Slightly before 6.30 am on Thursday 5 April, local time (slightly before 8.30 pm on Wednesday 4 April GMT) an Earthquake shook the Papuan province of East New Britain. The quake was centered 21 km north of Rabaul, at a depth of 16.7 km, and measured 5.5 on the Richter Scale according to the United States Geological Survey. There are no reports of any casualties or serious damage, and no tsunami warning has been issued.
Map showing the location of the quake, and the areas that suffered the strongest shaking. USGS.
Rabaul was the capital of East New Britain Province, until 1994, when it was largely destroyed by a volcanic ashfall that caused 80% of the buildings to collapse (this is common in heavy ashfalls, the ash piles up on the roofs of buildings, which then collapse under the weight), after which the capitol was shifted to Kokopo, 20 km to the east. The city is located on the rim of the (largely submerged) Rabaul Caldera, which periodically erupts causing severe local problems. In 1937 an eruption from Rabaul killed 500 people.
Rabaul Caldera. USGS.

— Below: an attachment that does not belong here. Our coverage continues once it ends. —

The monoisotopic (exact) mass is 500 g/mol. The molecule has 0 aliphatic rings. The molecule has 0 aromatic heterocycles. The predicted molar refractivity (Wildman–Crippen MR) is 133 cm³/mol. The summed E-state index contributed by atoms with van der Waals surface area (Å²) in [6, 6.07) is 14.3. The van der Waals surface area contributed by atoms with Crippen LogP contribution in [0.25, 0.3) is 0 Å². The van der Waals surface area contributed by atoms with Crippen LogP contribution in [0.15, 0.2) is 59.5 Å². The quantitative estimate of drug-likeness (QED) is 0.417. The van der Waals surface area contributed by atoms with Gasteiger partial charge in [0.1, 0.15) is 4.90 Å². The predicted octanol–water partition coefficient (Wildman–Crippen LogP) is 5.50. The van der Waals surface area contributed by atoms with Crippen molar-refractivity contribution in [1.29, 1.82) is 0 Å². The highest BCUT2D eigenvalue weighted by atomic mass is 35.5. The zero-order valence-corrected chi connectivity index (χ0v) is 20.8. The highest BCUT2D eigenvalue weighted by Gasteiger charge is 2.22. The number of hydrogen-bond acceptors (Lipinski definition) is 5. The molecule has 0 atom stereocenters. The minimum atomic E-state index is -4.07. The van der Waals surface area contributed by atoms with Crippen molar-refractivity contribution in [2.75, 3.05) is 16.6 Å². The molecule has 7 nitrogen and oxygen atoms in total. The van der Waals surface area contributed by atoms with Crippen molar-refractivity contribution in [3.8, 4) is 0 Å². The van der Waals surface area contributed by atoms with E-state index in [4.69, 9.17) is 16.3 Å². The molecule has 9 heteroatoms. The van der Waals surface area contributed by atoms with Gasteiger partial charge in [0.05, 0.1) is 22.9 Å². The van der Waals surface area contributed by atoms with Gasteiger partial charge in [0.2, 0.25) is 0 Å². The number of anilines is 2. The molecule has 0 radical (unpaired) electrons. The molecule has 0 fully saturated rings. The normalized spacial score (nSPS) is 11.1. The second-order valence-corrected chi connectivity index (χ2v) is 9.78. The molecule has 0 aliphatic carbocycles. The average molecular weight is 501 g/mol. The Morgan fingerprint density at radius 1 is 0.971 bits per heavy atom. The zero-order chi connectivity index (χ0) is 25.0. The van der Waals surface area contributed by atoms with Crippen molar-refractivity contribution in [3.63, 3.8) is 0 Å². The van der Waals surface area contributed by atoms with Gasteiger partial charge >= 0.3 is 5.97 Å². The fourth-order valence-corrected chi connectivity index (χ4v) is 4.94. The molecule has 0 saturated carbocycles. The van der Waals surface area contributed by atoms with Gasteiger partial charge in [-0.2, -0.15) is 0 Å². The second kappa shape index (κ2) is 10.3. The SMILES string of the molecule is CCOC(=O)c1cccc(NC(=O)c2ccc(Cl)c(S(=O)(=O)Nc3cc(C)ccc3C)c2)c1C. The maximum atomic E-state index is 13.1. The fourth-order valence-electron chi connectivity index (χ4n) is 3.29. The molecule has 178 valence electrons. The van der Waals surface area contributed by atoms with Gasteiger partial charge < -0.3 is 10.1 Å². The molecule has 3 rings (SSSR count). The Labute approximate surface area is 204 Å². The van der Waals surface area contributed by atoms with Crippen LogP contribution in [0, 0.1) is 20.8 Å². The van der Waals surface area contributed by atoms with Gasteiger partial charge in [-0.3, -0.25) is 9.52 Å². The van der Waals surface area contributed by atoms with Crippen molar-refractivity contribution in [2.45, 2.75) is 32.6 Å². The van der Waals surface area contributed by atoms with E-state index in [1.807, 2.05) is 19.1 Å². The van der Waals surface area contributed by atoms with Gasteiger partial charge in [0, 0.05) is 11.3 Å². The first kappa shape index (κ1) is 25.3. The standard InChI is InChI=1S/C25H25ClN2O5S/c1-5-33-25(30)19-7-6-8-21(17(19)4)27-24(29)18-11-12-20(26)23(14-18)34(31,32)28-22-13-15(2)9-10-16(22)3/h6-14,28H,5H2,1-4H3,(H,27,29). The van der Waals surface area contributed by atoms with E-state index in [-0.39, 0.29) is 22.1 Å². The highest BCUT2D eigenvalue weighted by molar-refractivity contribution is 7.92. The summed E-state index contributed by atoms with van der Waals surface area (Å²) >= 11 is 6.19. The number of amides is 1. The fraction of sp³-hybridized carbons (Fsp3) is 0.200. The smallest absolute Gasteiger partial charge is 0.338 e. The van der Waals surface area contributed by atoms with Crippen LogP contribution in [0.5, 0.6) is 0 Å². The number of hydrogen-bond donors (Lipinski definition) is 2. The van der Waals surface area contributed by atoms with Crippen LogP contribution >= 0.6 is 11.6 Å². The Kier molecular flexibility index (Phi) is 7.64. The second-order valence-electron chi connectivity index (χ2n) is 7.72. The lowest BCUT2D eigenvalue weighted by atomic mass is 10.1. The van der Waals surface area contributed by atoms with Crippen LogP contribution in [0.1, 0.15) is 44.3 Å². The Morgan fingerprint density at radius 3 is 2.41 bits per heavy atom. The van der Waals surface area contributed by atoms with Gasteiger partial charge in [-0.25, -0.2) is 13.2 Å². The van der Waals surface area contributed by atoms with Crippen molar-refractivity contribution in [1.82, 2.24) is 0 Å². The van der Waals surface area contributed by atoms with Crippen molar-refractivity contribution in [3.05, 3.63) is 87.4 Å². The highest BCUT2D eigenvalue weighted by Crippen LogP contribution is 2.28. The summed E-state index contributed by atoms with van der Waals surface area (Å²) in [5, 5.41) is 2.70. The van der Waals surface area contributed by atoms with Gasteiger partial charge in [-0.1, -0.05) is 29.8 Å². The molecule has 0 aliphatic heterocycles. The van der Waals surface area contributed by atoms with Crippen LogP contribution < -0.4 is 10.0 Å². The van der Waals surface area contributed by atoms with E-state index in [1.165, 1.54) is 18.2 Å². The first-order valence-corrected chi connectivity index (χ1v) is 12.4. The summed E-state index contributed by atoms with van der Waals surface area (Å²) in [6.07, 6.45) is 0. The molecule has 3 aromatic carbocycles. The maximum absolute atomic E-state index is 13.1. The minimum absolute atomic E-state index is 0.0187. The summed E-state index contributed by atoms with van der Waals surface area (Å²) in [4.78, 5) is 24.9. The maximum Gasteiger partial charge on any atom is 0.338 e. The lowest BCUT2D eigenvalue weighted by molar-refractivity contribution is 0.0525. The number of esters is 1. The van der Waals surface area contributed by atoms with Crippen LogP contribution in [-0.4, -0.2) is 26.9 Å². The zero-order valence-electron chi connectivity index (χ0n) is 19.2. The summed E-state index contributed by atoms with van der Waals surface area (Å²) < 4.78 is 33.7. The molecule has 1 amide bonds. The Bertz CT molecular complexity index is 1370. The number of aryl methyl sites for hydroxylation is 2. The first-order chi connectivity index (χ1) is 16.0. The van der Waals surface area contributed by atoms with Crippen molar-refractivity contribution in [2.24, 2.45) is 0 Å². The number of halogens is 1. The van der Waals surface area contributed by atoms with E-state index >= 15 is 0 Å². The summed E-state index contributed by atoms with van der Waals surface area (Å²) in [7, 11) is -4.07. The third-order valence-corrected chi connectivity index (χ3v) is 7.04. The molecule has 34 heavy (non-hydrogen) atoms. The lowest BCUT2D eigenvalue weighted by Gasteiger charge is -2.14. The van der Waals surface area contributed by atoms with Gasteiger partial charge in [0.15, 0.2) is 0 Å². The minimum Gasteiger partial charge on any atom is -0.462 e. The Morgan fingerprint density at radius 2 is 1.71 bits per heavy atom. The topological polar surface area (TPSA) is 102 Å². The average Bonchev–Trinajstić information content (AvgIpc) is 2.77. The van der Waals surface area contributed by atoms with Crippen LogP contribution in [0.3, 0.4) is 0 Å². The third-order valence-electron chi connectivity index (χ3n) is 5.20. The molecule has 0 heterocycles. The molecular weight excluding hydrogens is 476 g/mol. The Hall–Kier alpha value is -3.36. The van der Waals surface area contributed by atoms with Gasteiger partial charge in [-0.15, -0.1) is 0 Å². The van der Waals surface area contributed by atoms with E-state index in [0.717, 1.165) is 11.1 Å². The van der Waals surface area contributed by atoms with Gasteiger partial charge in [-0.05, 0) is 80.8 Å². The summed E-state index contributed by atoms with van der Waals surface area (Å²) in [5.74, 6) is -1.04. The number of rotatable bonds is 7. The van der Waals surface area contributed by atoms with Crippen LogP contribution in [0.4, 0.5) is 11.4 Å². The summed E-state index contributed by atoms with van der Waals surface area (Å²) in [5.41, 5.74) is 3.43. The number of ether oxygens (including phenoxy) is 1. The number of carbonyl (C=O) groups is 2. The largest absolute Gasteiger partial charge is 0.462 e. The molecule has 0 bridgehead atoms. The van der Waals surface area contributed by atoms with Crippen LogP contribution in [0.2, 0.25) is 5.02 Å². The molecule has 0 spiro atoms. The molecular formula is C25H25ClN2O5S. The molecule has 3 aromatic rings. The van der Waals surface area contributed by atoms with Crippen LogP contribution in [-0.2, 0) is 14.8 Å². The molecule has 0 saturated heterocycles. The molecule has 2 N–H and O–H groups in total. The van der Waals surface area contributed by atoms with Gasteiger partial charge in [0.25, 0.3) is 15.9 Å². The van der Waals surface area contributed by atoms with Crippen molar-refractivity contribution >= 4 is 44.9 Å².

New Britain lies on the boundary between the South Bismarck and Solomon Sea tectonic plates. The Solomon Sea Plate is being subducted beneath the South Bismarck Plate, which causes friction as the plates rub together, occasionally leading to Earthquakes. As the Solomon Sea Plate sinks into the Earth it is melted by the heat of the planets interior. Some of the melted material then rises through the overlying South Bismarck Plate, fueling the volcanoes of New Britain.
The subduction of the Solomon Sea Plate beneath New Britain. Oregon State University.
See also Possible eruption on Tinakula, Ash cloud reported over Karkar Island, north of Papua New Guinea, Series of Earthquakes shakes Vanuatu, Earthquake in Vanuatu, 21 August 2011 and Earthquakes on Sciency Thoughts YouTube.
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